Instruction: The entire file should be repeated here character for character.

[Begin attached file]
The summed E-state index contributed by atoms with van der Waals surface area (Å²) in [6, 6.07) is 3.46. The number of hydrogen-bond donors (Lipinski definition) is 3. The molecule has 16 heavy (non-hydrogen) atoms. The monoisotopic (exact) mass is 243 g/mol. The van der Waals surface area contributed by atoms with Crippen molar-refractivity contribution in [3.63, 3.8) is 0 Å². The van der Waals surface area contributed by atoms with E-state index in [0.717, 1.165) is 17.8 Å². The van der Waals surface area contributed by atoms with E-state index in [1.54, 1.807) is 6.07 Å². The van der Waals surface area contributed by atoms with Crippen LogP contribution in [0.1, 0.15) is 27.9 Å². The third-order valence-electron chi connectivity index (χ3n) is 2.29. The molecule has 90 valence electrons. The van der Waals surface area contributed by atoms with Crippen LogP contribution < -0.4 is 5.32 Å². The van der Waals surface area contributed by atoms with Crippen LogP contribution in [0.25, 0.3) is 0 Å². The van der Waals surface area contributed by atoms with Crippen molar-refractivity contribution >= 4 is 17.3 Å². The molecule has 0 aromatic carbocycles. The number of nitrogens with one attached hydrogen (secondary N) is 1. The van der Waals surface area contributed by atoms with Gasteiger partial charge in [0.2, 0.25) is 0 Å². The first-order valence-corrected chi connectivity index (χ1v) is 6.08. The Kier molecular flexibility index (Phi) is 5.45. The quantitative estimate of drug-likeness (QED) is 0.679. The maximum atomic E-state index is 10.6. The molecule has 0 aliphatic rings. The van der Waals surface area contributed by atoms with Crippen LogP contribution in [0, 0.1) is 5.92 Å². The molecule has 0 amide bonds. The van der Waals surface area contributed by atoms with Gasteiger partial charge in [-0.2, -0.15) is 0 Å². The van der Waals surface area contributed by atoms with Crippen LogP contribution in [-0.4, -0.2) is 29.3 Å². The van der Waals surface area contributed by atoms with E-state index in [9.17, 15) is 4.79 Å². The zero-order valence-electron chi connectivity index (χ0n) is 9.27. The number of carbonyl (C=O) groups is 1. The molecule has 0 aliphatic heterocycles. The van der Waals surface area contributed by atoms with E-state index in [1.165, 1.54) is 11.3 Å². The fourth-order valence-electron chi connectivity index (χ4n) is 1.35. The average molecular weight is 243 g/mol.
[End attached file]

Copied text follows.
The summed E-state index contributed by atoms with van der Waals surface area (Å²) in [6, 6.07) is 3.46. The number of hydrogen-bond donors (Lipinski definition) is 3. The molecule has 16 heavy (non-hydrogen) atoms. The monoisotopic (exact) mass is 243 g/mol. The van der Waals surface area contributed by atoms with Crippen molar-refractivity contribution in [3.63, 3.8) is 0 Å². The van der Waals surface area contributed by atoms with E-state index in [0.717, 1.165) is 17.8 Å². The van der Waals surface area contributed by atoms with E-state index in [1.54, 1.807) is 6.07 Å². The van der Waals surface area contributed by atoms with Crippen LogP contribution in [0.1, 0.15) is 27.9 Å². The third-order valence-electron chi connectivity index (χ3n) is 2.29. The molecule has 90 valence electrons. The van der Waals surface area contributed by atoms with Crippen LogP contribution < -0.4 is 5.32 Å². The van der Waals surface area contributed by atoms with Crippen LogP contribution in [0.25, 0.3) is 0 Å². The van der Waals surface area contributed by atoms with Crippen molar-refractivity contribution >= 4 is 17.3 Å². The molecule has 0 aromatic carbocycles. The number of nitrogens with one attached hydrogen (secondary N) is 1. The van der Waals surface area contributed by atoms with Gasteiger partial charge in [0.2, 0.25) is 0 Å². The first-order valence-corrected chi connectivity index (χ1v) is 6.08. The Kier molecular flexibility index (Phi) is 5.45. The quantitative estimate of drug-likeness (QED) is 0.679. The maximum atomic E-state index is 10.6. The molecule has 0 aliphatic rings. The van der Waals surface area contributed by atoms with Crippen LogP contribution in [0, 0.1) is 5.92 Å². The molecule has 0 amide bonds. The van der Waals surface area contributed by atoms with Gasteiger partial charge in [-0.2, -0.15) is 0 Å². The van der Waals surface area contributed by atoms with Crippen LogP contribution in [-0.4, -0.2) is 29.3 Å². The van der Waals surface area contributed by atoms with E-state index in [9.17, 15) is 4.79 Å². The zero-order valence-electron chi connectivity index (χ0n) is 9.27. The number of carbonyl (C=O) groups is 1. The molecule has 0 aliphatic heterocycles. The van der Waals surface area contributed by atoms with E-state index in [1.165, 1.54) is 11.3 Å². The fourth-order valence-electron chi connectivity index (χ4n) is 1.35. The average molecular weight is 243 g/mol.